Rosie was completely different! I had been asked to take Rosie in on a foster arrangement, and my boyfriend Brien had agreed solely on the premise that it was temporary (let’s just say the adoption of Stanley had caused significant trouble in paradise already). With Rosie, it was definitely not love at first sight. She was the most miserable dog I had ever seen. She looked incredibly old (she was 10) and was very very overweight. I stroked her head and she didn't open her eyes or acknowledge me at all. She was 100% indifferent to my existence.
Brien and I sat down to share an apple and consider the fat, lethargic, uninteresting dog in front of us. What happened next scared me beyond belief. The fat dog I thought could barely walk sprung from the ground with the speed and velocity of a hawk straight toward the apple. Before I even knew what was happening, the entire apple was in Rosie's mouth, and one chomp later, the apple was gone - along with a substantial piece of my finger. Rosie, having then figured out that I was actually a valuable food source, finally decided to acknowledge my existence and proceeded to wag her tail and yap happily.
We got Rosie home and she immediately peed inside. Which she did repeatedly every chance she could. Feeding her was like feeding an unintentionally ferocious crocodile that hadn’t eaten in a year. It was fair to say Brien was in a very very dark place. First I take Stanley home without consulting him and then THIS. Thank goodness it was only TEMPORARY. I proceeded to make it my mission to find this dog a home FAST. Before she ate us.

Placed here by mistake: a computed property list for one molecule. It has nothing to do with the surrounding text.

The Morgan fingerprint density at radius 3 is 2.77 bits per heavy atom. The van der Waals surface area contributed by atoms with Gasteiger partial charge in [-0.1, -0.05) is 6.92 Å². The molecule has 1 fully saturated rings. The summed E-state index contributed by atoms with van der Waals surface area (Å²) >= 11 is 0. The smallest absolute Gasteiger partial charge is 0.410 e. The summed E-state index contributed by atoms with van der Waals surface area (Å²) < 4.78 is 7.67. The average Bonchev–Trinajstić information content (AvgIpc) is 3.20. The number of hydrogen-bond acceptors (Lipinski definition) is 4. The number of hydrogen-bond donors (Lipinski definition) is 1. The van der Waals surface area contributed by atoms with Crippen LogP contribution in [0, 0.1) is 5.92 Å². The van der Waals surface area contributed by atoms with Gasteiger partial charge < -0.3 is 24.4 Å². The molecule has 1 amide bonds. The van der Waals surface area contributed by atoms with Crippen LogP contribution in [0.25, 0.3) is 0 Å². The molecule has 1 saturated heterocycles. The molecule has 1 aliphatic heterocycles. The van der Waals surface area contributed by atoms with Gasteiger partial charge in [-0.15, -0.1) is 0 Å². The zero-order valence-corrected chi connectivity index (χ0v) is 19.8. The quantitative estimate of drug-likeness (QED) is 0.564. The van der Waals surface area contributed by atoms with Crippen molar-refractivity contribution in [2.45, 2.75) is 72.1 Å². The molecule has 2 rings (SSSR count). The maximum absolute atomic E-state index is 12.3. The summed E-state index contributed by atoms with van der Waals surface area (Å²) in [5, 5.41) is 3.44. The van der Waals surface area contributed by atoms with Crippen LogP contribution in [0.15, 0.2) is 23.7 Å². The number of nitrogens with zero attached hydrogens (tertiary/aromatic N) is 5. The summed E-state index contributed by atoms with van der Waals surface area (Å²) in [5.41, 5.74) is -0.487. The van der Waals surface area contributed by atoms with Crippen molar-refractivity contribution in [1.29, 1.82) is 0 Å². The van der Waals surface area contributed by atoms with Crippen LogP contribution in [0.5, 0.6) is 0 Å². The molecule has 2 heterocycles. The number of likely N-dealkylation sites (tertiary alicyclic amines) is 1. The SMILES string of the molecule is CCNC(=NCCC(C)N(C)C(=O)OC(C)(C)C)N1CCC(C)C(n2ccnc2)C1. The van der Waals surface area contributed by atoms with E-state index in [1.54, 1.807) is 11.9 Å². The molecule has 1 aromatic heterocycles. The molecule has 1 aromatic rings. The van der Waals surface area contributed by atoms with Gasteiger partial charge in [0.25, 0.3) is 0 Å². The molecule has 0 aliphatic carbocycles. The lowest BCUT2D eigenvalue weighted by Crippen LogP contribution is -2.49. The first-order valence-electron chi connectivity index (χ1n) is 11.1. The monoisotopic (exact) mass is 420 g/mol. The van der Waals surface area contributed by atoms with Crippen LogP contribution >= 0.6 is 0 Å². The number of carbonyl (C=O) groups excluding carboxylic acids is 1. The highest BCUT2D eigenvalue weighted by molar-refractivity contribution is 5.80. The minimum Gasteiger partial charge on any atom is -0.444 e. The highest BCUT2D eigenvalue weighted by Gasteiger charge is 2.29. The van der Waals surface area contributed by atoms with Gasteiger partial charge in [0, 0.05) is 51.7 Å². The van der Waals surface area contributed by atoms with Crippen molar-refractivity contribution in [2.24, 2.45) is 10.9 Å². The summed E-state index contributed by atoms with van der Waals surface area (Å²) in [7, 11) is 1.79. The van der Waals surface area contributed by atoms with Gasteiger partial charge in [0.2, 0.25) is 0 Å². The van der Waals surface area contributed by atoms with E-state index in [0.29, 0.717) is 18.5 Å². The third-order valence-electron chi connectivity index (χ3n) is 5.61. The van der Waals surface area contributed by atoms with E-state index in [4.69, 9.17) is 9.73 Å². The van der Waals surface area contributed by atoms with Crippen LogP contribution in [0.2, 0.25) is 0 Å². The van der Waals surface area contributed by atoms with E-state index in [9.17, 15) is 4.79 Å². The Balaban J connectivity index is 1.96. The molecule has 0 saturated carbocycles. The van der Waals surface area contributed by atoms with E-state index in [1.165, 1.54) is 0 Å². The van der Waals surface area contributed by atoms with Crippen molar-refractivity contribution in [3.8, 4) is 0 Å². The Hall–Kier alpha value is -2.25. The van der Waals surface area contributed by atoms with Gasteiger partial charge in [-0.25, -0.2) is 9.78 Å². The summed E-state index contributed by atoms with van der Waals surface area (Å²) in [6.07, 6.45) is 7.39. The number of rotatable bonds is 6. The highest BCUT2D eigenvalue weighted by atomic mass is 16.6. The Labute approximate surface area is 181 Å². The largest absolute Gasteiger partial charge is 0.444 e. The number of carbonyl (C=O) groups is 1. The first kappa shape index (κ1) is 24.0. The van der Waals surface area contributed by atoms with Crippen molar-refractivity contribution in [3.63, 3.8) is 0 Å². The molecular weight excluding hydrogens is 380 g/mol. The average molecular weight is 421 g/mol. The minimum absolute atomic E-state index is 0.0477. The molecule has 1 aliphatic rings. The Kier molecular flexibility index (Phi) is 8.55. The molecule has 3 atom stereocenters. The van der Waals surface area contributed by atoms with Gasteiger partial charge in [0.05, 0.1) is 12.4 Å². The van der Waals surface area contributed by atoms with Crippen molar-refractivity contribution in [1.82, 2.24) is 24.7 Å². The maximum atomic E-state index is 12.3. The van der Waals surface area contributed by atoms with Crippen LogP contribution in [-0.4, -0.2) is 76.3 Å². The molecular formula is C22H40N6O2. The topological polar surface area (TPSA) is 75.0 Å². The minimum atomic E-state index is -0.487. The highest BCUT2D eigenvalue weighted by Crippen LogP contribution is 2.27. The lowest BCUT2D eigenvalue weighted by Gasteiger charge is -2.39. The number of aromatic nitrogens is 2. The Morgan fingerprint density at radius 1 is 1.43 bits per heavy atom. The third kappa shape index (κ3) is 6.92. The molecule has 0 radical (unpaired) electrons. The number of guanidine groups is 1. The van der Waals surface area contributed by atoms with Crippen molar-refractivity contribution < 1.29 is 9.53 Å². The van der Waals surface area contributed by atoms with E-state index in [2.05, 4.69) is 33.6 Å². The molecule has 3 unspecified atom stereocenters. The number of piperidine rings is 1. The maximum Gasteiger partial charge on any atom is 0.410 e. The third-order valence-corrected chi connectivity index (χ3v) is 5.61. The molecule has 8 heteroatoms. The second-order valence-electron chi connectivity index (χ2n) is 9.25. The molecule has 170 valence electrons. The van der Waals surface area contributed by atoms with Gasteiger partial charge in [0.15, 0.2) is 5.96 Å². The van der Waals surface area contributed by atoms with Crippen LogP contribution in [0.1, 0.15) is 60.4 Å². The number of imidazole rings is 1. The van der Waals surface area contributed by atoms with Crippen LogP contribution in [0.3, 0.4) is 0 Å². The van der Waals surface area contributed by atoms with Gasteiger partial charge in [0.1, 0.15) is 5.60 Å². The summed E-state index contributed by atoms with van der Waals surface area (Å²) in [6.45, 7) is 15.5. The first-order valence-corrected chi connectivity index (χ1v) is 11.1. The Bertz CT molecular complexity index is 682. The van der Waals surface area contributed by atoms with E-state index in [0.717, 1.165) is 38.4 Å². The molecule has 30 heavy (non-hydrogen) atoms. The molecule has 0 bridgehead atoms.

Before long, I convinced my colleague Janelle to take Rosie home for the weekend to "just see how it goes". I put Rosie in a taxi with a bag packed and hoped for the best. 10 days later she was back. Sigh. The peeing inside and food aggression had been too much. Upon picking Rosie up, it became clear she had been offered a non-stop beagle buffet for 10 days. Oh dear, oh dear. It was not pretty. Rosie was HUGE.
Rosie was literally being killed with kindness. It just wasn't funny anymore. I needed to take action. Nobody would adopt Rosie in this state, even Stanley was repulsed by her obesity. Brien and I decided we would look after Rosie for another month tops and if we couldn't find her a home, we would take her back to the rescue shelter. Rosie was put on a strict doggy bootcamp regime.
She began to slim down. A new spirited lively dog was emerging. Rosie was like Benjamin Button, she was looking younger and younger, and completely blossoming in our care. She was also clearly making herself at home. Uh oh. A month passed. And then another. And believe it or not, another. Any half- hearted attempts to re-home Rosie were waning. Unlikely bonds were forming.
Without invitation Rosie decided to absolutely adore Brien, sitting on his knee in the absence of food and only allowing Brien to cuddle her. Brien had gone from a "no dogs inside" type person to sleeping with Rosie cradled in his arms. I naturally found this rather amusing and continued to stay quiet about the prospect of returning Rosie.